Even for its adherents, branch writing is notoriously difficult to learn. It is old. Many of its component parts originate from ancient interactions of a species with a many-times more complicated language.
It follows that branch writing is considered too difficult for outsiders to bother to learn. It is, therefore, restricted to the mais hanging valley. Its system of counting is more useful in accounting matters. And is widely implemented by oztomecintli in tracking their trades. Ambitious people hoping to climb the administerial hierarchy are incentivized to learn it as a matter of tradition.
|In and about the Corn Court|
|Tuméen le sáasilo' ixi'im||By the Light of the Corn||Traditionally starts the proclamation of official statements and punctuates the end. The light is in reference to Cinteōtl's pervasive glow.|
|Ma' u páajtal almacenar ixi'im ti' jump'éel cesta yéetel agujeros||You can't store corn in a basket with holes||It is the small details that will undermine you.|
|Le hongo ku ataca le ixi'imo' lúubul yóok'ol To'one'||The fungus (chahuistle) that attacks the maize falls on us||Caught red handed or when a plan has been foiled.|
|No'oh ti' jump'éel tribunal k'u'uk'mel kaax||Justice in a chicken's court||An unfair presiding that ignores the recognized standards of law or justice for the sake of a foregone conclusion.|
|Bey juntúul barril ixi'im||Like a cask of corn||Effortlessly; with total ease. Typically used in reference to catching husk balls in various sports.|
|Siik le ixi'imo'||Concede the corn||To admit to or acknowledge one's fault, shortcoming, mistake, crime, or naiveté.|
|In and from Oztomecintli|
|Tech bo'ota'al yo'osal le cacao yéetel cacao ti', taak'in yéetel taak'in yéetel ixi'im yéetel ixi'im||You pay for cacao with cacao, money with money, and corn with corn||Stay with what you know and what you understand. Common advise for the merchants in Oztomecintli.|
|Jarro ixi'im||Jar of corn||A very easy task. The phrase comes from the act of dropping maize from on high balloons and catching them.|
|Ku náajaltik le ixi'imo'||Earn one's corn||To be worthy of the money that one is being paid.|
|Le ixi'imo' nojochtal ma'alob tu'ux máak mina'an u kojo'ob||Maize grows well where people have no teeth||An anti-war sentiment that harkens the courtiers' means of peaceful expansion.|
|Tu kúuchil Wíinikil yóok'olkaab, ku k'iinbesa'al jump'éel jooch ixi'im madura yéetel le kʼanaʼan||Somewhere in the world, a crop of corn ripens and survival is celebrated||Maize is so wide spread and ubiquitous that every desperate people can find commonality. In reference to Cintēteo's spread.|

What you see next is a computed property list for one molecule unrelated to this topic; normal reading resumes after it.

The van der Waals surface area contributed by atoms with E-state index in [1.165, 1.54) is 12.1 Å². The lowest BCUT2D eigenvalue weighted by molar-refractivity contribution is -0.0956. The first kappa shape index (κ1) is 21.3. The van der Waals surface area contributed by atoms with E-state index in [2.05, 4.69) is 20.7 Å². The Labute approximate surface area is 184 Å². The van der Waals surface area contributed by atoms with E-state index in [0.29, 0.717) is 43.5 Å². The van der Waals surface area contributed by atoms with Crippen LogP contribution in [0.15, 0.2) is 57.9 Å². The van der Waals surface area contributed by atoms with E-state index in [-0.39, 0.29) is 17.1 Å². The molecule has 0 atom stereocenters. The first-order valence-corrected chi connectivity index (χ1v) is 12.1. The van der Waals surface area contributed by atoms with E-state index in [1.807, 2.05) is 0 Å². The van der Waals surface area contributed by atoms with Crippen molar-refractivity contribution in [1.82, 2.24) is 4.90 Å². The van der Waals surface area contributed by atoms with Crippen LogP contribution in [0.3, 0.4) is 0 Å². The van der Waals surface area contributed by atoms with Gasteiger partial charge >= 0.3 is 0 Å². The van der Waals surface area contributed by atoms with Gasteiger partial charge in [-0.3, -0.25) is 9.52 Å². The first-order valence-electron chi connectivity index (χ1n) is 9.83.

|Wóoliso' ixi'im||Cornball||A trite, overly sentimental or unsophisticated person.|
|Galleta ixi'im||Corncracker||A derogatory term for an afflicted ash person, especially one who is poor and from the south.|
There is no relation between the written and spoken language. When speaking, it is common to suck on your own mouth to produce either a sharp popping or smacking sound between the tongue and roof of the mouth or a sucking sound between the teeth that intermittently punctuate lines of words. Clicks form only a small portions of the constants in the language that occur before, during or after speech:
Lips ClickA pocket of trapped air is compressed by the tongue until it is allowed to spurt out through the lips. It is a modifier to several verbs.
Kiss ClickLips are compressed like a 'p' and sounds more like a noisy smack of the lips than a kiss.
Teeth ClickThe lower lip starts by connecting the upper teeth with the upper lip to release a noisy sound with airflows restricted to the mouth, or passing through the nose.
Tongue ClickA pocket of air trapped between two closures is rarefied by a sucking action of the tongue, rather than the diaphragm. The release of the forward closure produces the clicking sound. This is the most common sound made per sentence.
Cheek ClickClicks may be oral or nasal by sucking the side of the mouth. It pairs with several vowels, tones, and other constants for a variety of sounds and meanings.
RadialDifferent segments of a circle, indicate the direction the written word is to be read.
Half CrescentA quarter circle points toward its central axis to direct attention.
HalfHalf of a circle serves as a reading stopping point with its inner radiaus. The outer radius shows where to continue.
CrescentThree quarters of a circle indicates where a big leap from one end of the text to another is required to continue its logic.
VerticalA straight vertical line contains independent clauses within areas to separate from other ideas.
HorizontalA straight horizontal line combines independent clauses
Degrees of RotationSeveral straight lines tend to be drawn at different angles. These are so, to tie three or five clauses that spread across the written canvas.
Every stroke of a pen to paper, chisel on stone, saw through wood or scar on skin always leaves two marks: the impression of the stain and the unmarred surface. They are intermittently linkedThe blank space that exists between the lines drawn can carry significant meaning that complements what is actually drawn.
StalksIn counting the main stem, or stalk, is just a simple vertical line representing the number zero; and from which all other numbers to 9999 can be written.
StemsNumbers can be identified by drawing and imaginary line that intersects the stalk at the middle to create a cross. Much like with counting in block writing base 2, but in base 10. Writers similarly create four notional blocks where:
|the top left represents tens||the top right represents single units|
|the bottom left represents thousands||the bottom right represents hundreds|
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